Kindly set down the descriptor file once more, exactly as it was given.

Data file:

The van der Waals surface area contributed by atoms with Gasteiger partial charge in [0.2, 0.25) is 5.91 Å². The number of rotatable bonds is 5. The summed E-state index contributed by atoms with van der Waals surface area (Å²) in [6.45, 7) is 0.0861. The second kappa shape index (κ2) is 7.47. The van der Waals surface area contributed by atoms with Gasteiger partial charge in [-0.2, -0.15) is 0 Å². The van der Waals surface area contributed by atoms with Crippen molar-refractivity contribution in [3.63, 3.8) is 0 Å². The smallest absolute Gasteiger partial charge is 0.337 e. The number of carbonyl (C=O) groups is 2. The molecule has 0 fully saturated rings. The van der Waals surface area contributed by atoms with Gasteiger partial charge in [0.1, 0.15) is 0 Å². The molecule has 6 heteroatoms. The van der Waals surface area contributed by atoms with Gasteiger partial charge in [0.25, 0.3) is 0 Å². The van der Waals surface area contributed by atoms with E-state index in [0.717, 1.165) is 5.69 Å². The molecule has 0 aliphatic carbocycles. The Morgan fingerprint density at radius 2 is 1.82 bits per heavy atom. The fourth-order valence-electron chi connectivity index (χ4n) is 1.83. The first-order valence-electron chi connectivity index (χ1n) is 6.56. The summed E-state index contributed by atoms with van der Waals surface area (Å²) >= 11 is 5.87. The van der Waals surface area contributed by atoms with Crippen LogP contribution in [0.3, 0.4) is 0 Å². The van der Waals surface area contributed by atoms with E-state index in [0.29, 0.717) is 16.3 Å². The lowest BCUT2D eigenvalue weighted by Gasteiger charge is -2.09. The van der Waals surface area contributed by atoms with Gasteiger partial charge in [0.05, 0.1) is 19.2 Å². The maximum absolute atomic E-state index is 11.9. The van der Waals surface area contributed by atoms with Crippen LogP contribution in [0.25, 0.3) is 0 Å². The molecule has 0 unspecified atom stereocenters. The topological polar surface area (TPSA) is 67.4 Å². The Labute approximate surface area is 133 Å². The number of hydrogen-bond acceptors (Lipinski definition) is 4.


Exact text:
The van der Waals surface area contributed by atoms with Gasteiger partial charge in [0.2, 0.25) is 5.91 Å². The number of rotatable bonds is 5. The summed E-state index contributed by atoms with van der Waals surface area (Å²) in [6.45, 7) is 0.0861. The second kappa shape index (κ2) is 7.47. The van der Waals surface area contributed by atoms with Gasteiger partial charge in [-0.2, -0.15) is 0 Å². The van der Waals surface area contributed by atoms with Crippen molar-refractivity contribution in [3.63, 3.8) is 0 Å². The smallest absolute Gasteiger partial charge is 0.337 e. The number of carbonyl (C=O) groups is 2. The molecule has 0 fully saturated rings. The van der Waals surface area contributed by atoms with Gasteiger partial charge in [0.1, 0.15) is 0 Å². The molecule has 6 heteroatoms. The van der Waals surface area contributed by atoms with Gasteiger partial charge in [0.25, 0.3) is 0 Å². The van der Waals surface area contributed by atoms with E-state index in [0.717, 1.165) is 5.69 Å². The molecule has 0 aliphatic carbocycles. The Morgan fingerprint density at radius 2 is 1.82 bits per heavy atom. The fourth-order valence-electron chi connectivity index (χ4n) is 1.83. The first-order valence-electron chi connectivity index (χ1n) is 6.56. The summed E-state index contributed by atoms with van der Waals surface area (Å²) >= 11 is 5.87. The van der Waals surface area contributed by atoms with Crippen LogP contribution in [0.3, 0.4) is 0 Å². The van der Waals surface area contributed by atoms with E-state index in [0.29, 0.717) is 16.3 Å². The lowest BCUT2D eigenvalue weighted by Gasteiger charge is -2.09. The van der Waals surface area contributed by atoms with Gasteiger partial charge in [0.05, 0.1) is 19.2 Å². The maximum absolute atomic E-state index is 11.9. The van der Waals surface area contributed by atoms with Crippen LogP contribution in [0.25, 0.3) is 0 Å². The molecule has 0 unspecified atom stereocenters. The topological polar surface area (TPSA) is 67.4 Å². The Labute approximate surface area is 133 Å². The number of hydrogen-bond acceptors (Lipinski definition) is 4.